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Law School Case Brief

Marty v. State - 117 Idaho 133, 786 P.2d 524 (1989)


In interpreting the discretionary function exception to governmental liability contained in Idaho Code § 6-904(1), the rule is that a governmental entity and its employees are immune from liability for planning activities or policy formation. In applying this rule, the determination of the applicability of the discretionary function exception is a two-step process. First, one must examine the nature and quality of the challenged actions. Routine, everyday matters not requiring evaluation of broad policy factors will more likely than not be "operational." Decisions and actions which involve a consideration of the financial, political, economic and social effects of a given plan or policy will generally be "planning" and fall within the discretionary function exception. Second, the policies underlying the discretionary function exception must be considered. The policies are twofold: (1) to permit those who govern to do so without being unduly inhibited in the performance of that function by the threat of liability for tortious conduct; and (2) to limit judicial re-examination of basic policy decisions properly entrusted to other branches of government.


On June 3, 1983, the board of commissioners of Jefferson County declared the area surrounding Mud Lake to be a flood emergency area and requested assistance from the governor of the State of Idaho. In a combined effort the governmental agencies, the Army Corps of Engineers, the canal companies, the water users and numerous volunteers responded to the impending flood. Action was taken to: (i) strengthen and increase the height of the Mud Lake dike, which enclosed the lake on the south, southeast and southwest; (ii) divert excess water from Mud Lake through the use of the Owsley Canal Co. pump station; (iii) divert water from Camas Creek at the Lone Tree structure; (iv) cap all artesian wells that flow into the lake; (v) retain inflow from Camas Creek and flood waters at the wildlife refuge behind the Bybee structure; and (vi) cut the Dobson ditch to relieve the pressure on the Bybee structure. In late 1985, plaintiffs Joe and Ella M. Marty, joined by several other landowners ("Landowners"), filed a lawsuit in Idaho state court seeking damages and injunctive relief against defendants, the State, various governmental agencies, the canal companies and others. The Landowners based their claims for damages on theories of trespass, strict liability, negligence and inverse condemnation. They alleged that their farmland had been flooded as a result of defendants' actions and decisions including the failure to construct a spillway to prevent the flooding of the Landowners' farmland. Defendants filed a motion for summary judgment, denying that there was any basis for liability under the theories advanced by the Landowners and that their actions and decisions were immunized under several Idaho statutes. The trial court granted summary judgment dismissing all of the Landowners' claims. The Landowners appealed.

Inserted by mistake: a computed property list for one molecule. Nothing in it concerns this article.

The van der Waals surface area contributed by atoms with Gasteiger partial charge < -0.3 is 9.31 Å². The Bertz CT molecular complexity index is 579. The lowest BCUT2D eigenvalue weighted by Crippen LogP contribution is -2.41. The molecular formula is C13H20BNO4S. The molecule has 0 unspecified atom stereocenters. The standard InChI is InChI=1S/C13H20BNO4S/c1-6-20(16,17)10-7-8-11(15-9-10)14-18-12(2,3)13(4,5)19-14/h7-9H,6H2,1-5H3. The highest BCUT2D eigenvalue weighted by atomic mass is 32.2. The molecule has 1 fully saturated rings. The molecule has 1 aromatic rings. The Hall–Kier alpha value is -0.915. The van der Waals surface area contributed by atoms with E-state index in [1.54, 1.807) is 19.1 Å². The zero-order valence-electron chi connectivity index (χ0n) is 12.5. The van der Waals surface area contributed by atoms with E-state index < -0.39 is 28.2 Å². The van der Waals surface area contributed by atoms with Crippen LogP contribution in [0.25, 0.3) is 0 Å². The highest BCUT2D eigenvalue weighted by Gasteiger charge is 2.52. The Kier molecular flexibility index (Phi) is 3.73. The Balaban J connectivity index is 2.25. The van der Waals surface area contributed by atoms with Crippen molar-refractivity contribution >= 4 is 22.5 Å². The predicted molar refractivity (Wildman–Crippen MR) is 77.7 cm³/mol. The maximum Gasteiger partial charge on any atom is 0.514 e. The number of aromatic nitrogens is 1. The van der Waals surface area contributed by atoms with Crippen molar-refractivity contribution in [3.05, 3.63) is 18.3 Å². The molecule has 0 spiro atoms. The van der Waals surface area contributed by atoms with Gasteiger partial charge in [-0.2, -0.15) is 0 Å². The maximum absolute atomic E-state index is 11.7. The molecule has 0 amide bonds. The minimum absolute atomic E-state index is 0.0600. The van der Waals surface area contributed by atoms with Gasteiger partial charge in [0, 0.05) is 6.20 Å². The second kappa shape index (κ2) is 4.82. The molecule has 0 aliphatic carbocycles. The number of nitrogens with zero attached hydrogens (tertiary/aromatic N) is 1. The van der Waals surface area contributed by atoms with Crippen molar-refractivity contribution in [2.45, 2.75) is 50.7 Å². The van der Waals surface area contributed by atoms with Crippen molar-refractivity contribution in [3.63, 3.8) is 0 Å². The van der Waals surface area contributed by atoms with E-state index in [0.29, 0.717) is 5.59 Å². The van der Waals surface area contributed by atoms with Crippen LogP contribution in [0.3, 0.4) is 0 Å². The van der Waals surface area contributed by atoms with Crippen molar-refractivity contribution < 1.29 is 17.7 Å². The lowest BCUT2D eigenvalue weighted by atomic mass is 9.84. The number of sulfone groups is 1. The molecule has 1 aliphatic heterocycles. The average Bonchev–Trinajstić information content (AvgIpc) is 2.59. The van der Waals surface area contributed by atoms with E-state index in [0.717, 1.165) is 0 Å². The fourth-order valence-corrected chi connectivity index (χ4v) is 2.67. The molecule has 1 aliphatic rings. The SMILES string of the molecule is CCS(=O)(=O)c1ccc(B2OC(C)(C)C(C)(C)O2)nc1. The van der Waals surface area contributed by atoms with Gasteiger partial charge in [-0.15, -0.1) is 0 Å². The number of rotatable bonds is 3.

Under several Idaho statutes, were the governmental agencies immune from liability?




The state supreme court affirmed the trial court's judgment in part, and reversed and remanded in part. The court held, inter alia, that Idaho Code § 42-1717 provided the governmental agencies with immunity because the damages had been caused by measures taken to control and regulate a dam or to protect against failure of a dam during an emergency. In the same manner, the Court held that another agency enjoyed immunity under Idaho Code § 6-904 because any negligence that contributed to the flooding constituted planning and was discretionary. The court ruled, however, the summary judgment was improper on the Landowners' inverse condemnation claims. The court ruled that whether the State Disaster Preparedness Act provided immunity to the government agencies on the inverse condemnation claims depended on whether the Landowners suffered permanent damage and precisely when the government agencies took action against the impending flood. These questions, the court ruled, should be resolved by the trial court.

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